County amateur radio operators prepare for emergencies

Amateur Radio operators prepare for disaster communication during simulate test

During the last few months, the United States of America endured many disasters, from hurricanes Harvey and Irma, to the wildfires in northern and southern California. All of these events needed first responders (police, fire, medical) and served agencies (American Red Cross, CERT) that help evacuate and shelter residents.  Many vital services like cell phones, Internet, and power are spotty or non-existent in these disaster areas. Behind the scenes and often overlooked is a group of dedicated individuals who help connect coordinators and first responders with residents and local government.  They are amateur radio operators, affectionately called Hams.  

Hams volunteer their time to help in situations when normal communications systems aren't operating.  They bring their own radios, batteries, and antennas. They know how of pass vital messages quickly and accurately.  And many hams can stay on the scene several days with the contents of their "Go Bags." Some hams even carry solar panels to power their equipment.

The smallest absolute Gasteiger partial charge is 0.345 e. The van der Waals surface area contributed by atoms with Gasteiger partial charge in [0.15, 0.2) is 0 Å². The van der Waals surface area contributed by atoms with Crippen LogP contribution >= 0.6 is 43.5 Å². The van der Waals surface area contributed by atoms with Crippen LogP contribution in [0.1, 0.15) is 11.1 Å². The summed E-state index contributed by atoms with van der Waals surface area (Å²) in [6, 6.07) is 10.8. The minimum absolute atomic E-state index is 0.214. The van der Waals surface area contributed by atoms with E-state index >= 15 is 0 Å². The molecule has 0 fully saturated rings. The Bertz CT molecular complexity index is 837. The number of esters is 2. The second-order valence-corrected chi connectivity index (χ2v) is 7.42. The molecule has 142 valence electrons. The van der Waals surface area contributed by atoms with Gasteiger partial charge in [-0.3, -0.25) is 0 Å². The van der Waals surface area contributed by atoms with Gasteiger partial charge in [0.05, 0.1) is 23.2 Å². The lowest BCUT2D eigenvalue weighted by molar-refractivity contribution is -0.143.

Oct 14 was the date our most recent Simulated Emergency Test (SET) was held.  The SET is a national event where hams get on the air and prepare for disasters of all shapes and sizes.

As Walter Cronkite said, "In any other endeavor, these individuals would be called professionals."  Cronkite himself was an amateur radio operator. 

If you would like to get involved with amateur radio in San Benito County, go to the San Benito Amateur Radio Association’s website at SBCARES.ORG and learn more about this potentially life-saving volunteer role. Hams also help with county events like Lights On Parade, the Hollister Airshow, and the Olive Festival.  There are social gatherings too, where they enjoy talking with other hams in the next state or around the world.  


Heatherly Takeuchi

I work as a Mathematics and Science tutor, and as an Event Coordinator for the Discovery Classic bicycle event. Like most people, I wear multiple hats; my other chapeaus include photographer, graphic designer, writer, and book editor. Then when I'm not working, I volunteer on Sheriff's Office Search and Rescue team as a communications specialist. I also run a group that trains and licenses amateur radio operators.